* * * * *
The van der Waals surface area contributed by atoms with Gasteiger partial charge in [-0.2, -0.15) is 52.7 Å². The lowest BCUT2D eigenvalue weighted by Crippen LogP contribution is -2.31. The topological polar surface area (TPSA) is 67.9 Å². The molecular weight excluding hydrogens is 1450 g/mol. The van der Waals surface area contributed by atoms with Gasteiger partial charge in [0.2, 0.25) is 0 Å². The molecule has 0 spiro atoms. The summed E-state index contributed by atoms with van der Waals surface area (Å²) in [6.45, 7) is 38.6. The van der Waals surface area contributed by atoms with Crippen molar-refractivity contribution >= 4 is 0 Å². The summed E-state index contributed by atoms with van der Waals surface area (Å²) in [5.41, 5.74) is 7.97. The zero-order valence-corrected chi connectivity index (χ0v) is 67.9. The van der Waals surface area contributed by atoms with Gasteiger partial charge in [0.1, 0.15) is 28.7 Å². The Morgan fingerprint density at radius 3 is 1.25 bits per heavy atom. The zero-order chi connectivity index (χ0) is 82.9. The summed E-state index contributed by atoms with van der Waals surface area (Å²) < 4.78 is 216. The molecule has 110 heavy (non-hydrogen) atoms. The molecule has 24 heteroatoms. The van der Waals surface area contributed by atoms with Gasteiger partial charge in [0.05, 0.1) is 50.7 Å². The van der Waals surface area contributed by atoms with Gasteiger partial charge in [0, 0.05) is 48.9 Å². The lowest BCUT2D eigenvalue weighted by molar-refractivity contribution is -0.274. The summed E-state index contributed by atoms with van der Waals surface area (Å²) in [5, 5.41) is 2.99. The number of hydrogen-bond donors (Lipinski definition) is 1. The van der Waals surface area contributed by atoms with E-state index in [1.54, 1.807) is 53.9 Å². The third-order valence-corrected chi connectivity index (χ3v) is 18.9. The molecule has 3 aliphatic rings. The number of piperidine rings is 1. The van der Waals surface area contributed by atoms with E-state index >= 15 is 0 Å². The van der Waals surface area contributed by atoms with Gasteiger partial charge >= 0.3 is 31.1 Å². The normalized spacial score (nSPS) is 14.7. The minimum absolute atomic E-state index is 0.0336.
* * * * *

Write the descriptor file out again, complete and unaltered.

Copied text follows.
The van der Waals surface area contributed by atoms with Gasteiger partial charge in [-0.2, -0.15) is 52.7 Å². The lowest BCUT2D eigenvalue weighted by Crippen LogP contribution is -2.31. The topological polar surface area (TPSA) is 67.9 Å². The molecular weight excluding hydrogens is 1450 g/mol. The van der Waals surface area contributed by atoms with Gasteiger partial charge in [0.2, 0.25) is 0 Å². The molecule has 0 spiro atoms. The summed E-state index contributed by atoms with van der Waals surface area (Å²) in [6.45, 7) is 38.6. The van der Waals surface area contributed by atoms with Crippen molar-refractivity contribution >= 4 is 0 Å². The summed E-state index contributed by atoms with van der Waals surface area (Å²) in [5.41, 5.74) is 7.97. The zero-order valence-corrected chi connectivity index (χ0v) is 67.9. The van der Waals surface area contributed by atoms with Gasteiger partial charge in [0.1, 0.15) is 28.7 Å². The Morgan fingerprint density at radius 3 is 1.25 bits per heavy atom. The zero-order chi connectivity index (χ0) is 82.9. The summed E-state index contributed by atoms with van der Waals surface area (Å²) < 4.78 is 216. The molecule has 110 heavy (non-hydrogen) atoms. The molecule has 24 heteroatoms. The van der Waals surface area contributed by atoms with Gasteiger partial charge in [0.05, 0.1) is 50.7 Å². The van der Waals surface area contributed by atoms with Gasteiger partial charge in [0, 0.05) is 48.9 Å². The lowest BCUT2D eigenvalue weighted by molar-refractivity contribution is -0.274. The summed E-state index contributed by atoms with van der Waals surface area (Å²) in [5, 5.41) is 2.99. The number of hydrogen-bond donors (Lipinski definition) is 1. The van der Waals surface area contributed by atoms with E-state index in [1.54, 1.807) is 53.9 Å². The third-order valence-corrected chi connectivity index (χ3v) is 18.9. The molecule has 3 aliphatic rings. The number of piperidine rings is 1. The van der Waals surface area contributed by atoms with E-state index >= 15 is 0 Å². The van der Waals surface area contributed by atoms with Gasteiger partial charge >= 0.3 is 31.1 Å². The normalized spacial score (nSPS) is 14.7. The minimum absolute atomic E-state index is 0.0336.